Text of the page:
“Lydia is dead. But they don't know this yet." I couldn't read the opening sentence of Everything I Never Told You and not read the book. As a mother, I would like to think that my connection to my sons is so strong that I would know if something life-threatening had happened to them. I know this maternal connection fairy tale I tell myself may be a bit at odds with reality, but it still bothers me intensely that a child could be dead and her family might not know it. Yet, that is the tragedy that befalls the Lee family. James is a Chinese-American father, married to his white wife, Marilyn. Because of his race, James has always felt like an outsider, so as he raises his children, Nath, Lydia, and Hannah in the 1970s in Ohio, he aches to have them be popular and fit in as he never has. Marilyn has unrealized dreams of becoming a doctor, and her unfulfilled dreams become her expectations for the favorite child, middle daughter Lydia. Everything I Never Told You explores how a family falls apart when they can't see, understand, and accept each other for who they really are. Celeste Ng writes this from each character's perspective while telling their stories so the reader can better understand why each family member acts as they do. She explains the culture and climate of the 1950s when James and Marilyn marry, along with the years of assumptions, misunderstandings, miscommunication, and sometimes total lack of communication that has led the Lee family to this point. There is no big reveal or twist, just a heartbreaking, poignant resolution.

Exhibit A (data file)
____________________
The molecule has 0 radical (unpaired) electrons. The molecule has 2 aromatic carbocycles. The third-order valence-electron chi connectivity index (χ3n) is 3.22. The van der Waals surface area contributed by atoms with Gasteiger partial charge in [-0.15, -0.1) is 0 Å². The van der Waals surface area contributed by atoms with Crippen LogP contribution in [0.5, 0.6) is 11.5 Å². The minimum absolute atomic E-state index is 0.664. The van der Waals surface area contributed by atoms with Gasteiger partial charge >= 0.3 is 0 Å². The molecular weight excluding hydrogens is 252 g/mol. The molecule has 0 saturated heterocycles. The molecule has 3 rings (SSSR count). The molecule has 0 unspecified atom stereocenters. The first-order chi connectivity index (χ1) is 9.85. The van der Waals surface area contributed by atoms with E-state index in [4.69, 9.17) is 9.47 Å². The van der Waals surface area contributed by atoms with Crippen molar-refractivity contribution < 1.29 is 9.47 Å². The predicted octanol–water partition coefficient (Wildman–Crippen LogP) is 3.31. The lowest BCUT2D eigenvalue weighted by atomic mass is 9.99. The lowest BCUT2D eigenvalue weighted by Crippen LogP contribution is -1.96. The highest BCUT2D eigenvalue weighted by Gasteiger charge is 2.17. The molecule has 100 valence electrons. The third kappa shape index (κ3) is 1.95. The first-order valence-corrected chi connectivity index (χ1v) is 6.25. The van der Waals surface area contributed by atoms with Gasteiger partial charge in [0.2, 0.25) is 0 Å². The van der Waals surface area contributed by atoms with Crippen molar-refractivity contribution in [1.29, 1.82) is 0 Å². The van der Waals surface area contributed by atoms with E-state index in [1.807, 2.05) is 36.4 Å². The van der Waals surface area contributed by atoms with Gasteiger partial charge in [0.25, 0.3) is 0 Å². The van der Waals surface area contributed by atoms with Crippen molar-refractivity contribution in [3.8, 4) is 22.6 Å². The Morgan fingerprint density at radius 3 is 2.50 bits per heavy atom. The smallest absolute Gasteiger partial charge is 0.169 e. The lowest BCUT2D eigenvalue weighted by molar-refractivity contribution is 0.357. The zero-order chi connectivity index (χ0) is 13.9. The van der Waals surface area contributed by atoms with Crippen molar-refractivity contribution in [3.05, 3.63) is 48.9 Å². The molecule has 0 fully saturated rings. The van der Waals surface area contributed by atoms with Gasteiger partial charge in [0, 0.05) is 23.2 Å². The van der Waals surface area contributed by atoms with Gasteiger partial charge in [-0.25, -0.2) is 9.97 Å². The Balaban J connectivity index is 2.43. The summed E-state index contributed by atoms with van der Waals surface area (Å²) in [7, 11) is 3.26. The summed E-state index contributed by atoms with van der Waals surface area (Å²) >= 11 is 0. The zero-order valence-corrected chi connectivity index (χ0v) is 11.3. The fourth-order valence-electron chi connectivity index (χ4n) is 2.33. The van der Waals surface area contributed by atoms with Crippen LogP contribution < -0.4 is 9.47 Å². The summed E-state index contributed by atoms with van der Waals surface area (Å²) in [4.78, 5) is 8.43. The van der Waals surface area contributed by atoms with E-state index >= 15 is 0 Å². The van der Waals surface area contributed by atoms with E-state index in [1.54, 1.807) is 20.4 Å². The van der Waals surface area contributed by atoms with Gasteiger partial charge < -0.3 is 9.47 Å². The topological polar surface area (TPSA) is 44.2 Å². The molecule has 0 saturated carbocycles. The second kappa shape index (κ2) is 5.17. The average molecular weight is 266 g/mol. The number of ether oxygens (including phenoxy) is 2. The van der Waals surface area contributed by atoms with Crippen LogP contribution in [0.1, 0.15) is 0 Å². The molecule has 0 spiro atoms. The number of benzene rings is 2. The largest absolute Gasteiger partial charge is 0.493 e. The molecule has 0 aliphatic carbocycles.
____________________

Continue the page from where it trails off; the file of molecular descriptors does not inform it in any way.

There are several things that I don't understand or can't judge because I have no experience with them, and they affected how I felt about the book. I believe that a Chinese-American would have experienced some prejudice in the 1970s, and even more so in the 1950s, but I wonder if the level of prejudice displayed towards interracial parents and their children was as much as is written here. Also, Lydia seemed to be a lovely child, but I would have liked more detail as to why she was her parents' clear favorite, to the point that Nath and Lydia are barely noticed. Lastly and most importantly, I wonder about a completely reprehensible, almost unforgivable act that James commits after Lydia's funeral. I can understand being so emotionally distraught at the death of your child that you want to blot out all emotion, but what he did has repercussions later in the book, and I wish there had been some further exploration of why he behaved this way and his wife's response, or lack of it! I couldn't find any other reviewers that seemed to be bothered by this as much as I was, but it was a big one for me. This is a solid 3.5 star book, rounded up because it is a worthwhile read that has made me think.